Integrin-binding sialoprotein (IBSP) is a member of the small integrin-binding ligand N-linked glycoprotein (SIBLING) family; and the whole SIBLING family is further included in a larger secretory calcium-binding phosphoprotein (SCPP) family. SIBLING proteins are known to construct a part of the non-collagenous extracellular matrices of calcified tissues, and considered to have arisen by duplication and subsequent divergent evolution of a single ancient gene. To understand the alterations of SIBLING molecules associated with the evolution of calcified tissues in vertebrates, we initiated a search for lower vertebrate orthologs of SIBLING genes. In the present study, an IBSP ortholog from a reptile (caiman) and two distinct orthologs from an amphibian (African clawed toad) were identified and characterized. As expected, the toad IBSP genes were transcribed only in calcified tissue (jaw and tibia), as also seen in mammals. The caiman, toad, avian, and mammalian IBSPs share several unique features specific for IBSP and apparently have similar properties. Furthermore, analysis of the sequences suggested that the IBSP molecule might have gradually intensified its functions related to calcification during its evolutionary process through tetrapods.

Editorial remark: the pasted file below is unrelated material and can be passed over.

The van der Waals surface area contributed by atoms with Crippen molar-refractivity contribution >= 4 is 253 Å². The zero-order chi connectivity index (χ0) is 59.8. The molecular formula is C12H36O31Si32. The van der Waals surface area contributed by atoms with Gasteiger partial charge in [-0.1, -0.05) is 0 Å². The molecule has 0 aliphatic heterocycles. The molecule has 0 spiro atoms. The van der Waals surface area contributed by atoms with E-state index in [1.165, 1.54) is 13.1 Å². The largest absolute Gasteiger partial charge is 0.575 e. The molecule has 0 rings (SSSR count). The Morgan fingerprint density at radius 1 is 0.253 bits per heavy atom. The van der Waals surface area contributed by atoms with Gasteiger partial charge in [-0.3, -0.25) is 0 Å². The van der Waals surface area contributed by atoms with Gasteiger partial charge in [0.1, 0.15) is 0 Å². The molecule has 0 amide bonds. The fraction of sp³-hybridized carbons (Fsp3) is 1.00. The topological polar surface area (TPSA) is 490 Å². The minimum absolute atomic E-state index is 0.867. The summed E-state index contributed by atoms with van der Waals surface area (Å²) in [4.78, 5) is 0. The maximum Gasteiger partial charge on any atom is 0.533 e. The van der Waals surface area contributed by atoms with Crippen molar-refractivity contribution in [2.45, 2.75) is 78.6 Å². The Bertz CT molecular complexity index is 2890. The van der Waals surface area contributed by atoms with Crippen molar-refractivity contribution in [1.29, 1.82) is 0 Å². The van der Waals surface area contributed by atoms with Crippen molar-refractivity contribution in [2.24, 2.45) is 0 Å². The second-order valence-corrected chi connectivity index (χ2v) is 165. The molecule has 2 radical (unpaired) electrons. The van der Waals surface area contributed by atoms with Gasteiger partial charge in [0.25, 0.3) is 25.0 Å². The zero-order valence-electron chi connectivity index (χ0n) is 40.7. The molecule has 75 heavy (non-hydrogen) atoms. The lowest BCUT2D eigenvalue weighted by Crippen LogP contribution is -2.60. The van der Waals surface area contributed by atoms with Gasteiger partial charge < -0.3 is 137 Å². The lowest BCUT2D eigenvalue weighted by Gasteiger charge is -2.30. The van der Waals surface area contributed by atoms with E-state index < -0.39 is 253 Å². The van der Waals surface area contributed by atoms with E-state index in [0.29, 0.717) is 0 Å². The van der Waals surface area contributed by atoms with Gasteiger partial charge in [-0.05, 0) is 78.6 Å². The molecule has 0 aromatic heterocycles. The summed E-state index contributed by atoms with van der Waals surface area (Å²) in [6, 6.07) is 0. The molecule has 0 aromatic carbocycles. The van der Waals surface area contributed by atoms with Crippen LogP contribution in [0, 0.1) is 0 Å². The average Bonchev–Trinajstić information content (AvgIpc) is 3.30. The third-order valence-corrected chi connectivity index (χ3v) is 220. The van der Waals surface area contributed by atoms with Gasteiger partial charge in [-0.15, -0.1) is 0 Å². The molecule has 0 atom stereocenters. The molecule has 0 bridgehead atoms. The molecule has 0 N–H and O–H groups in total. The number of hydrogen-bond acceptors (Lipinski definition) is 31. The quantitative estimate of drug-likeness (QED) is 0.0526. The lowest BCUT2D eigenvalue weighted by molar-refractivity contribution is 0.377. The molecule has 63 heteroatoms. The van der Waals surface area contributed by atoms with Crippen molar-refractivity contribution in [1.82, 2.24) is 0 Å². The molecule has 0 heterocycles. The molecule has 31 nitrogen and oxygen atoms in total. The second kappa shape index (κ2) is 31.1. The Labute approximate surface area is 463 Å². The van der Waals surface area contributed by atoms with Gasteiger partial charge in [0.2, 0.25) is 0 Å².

All Science Journal Classification (ASJC) codes